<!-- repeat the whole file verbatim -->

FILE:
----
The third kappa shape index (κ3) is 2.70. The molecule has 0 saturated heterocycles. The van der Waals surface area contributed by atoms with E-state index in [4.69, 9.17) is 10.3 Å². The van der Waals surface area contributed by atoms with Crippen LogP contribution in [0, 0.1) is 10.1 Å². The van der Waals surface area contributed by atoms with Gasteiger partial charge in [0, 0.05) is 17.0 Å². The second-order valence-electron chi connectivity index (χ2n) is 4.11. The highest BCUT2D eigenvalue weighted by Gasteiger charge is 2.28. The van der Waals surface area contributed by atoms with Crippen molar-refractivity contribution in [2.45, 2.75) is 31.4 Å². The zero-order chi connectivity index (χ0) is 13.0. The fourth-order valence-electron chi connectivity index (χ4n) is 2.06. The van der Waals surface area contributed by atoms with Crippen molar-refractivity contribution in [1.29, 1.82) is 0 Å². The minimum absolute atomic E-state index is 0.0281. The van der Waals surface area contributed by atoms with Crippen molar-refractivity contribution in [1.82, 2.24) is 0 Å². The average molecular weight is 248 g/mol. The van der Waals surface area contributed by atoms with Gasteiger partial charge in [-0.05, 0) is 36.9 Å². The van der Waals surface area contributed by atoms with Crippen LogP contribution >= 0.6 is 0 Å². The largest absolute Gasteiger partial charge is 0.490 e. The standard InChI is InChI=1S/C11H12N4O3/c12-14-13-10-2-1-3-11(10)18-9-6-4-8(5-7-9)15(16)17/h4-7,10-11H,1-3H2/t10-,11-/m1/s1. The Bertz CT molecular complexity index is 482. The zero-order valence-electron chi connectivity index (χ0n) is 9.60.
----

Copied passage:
The third kappa shape index (κ3) is 2.70. The molecule has 0 saturated heterocycles. The van der Waals surface area contributed by atoms with E-state index in [4.69, 9.17) is 10.3 Å². The van der Waals surface area contributed by atoms with Crippen LogP contribution in [0, 0.1) is 10.1 Å². The van der Waals surface area contributed by atoms with Gasteiger partial charge in [0, 0.05) is 17.0 Å². The second-order valence-electron chi connectivity index (χ2n) is 4.11. The highest BCUT2D eigenvalue weighted by Gasteiger charge is 2.28. The van der Waals surface area contributed by atoms with Crippen molar-refractivity contribution in [2.45, 2.75) is 31.4 Å². The zero-order chi connectivity index (χ0) is 13.0. The fourth-order valence-electron chi connectivity index (χ4n) is 2.06. The van der Waals surface area contributed by atoms with Crippen molar-refractivity contribution in [1.29, 1.82) is 0 Å². The minimum absolute atomic E-state index is 0.0281. The van der Waals surface area contributed by atoms with Crippen molar-refractivity contribution in [1.82, 2.24) is 0 Å². The average molecular weight is 248 g/mol. The van der Waals surface area contributed by atoms with Gasteiger partial charge in [-0.05, 0) is 36.9 Å². The van der Waals surface area contributed by atoms with Crippen LogP contribution >= 0.6 is 0 Å². The largest absolute Gasteiger partial charge is 0.490 e. The standard InChI is InChI=1S/C11H12N4O3/c12-14-13-10-2-1-3-11(10)18-9-6-4-8(5-7-9)15(16)17/h4-7,10-11H,1-3H2/t10-,11-/m1/s1. The Bertz CT molecular complexity index is 482. The zero-order valence-electron chi connectivity index (χ0n) is 9.60.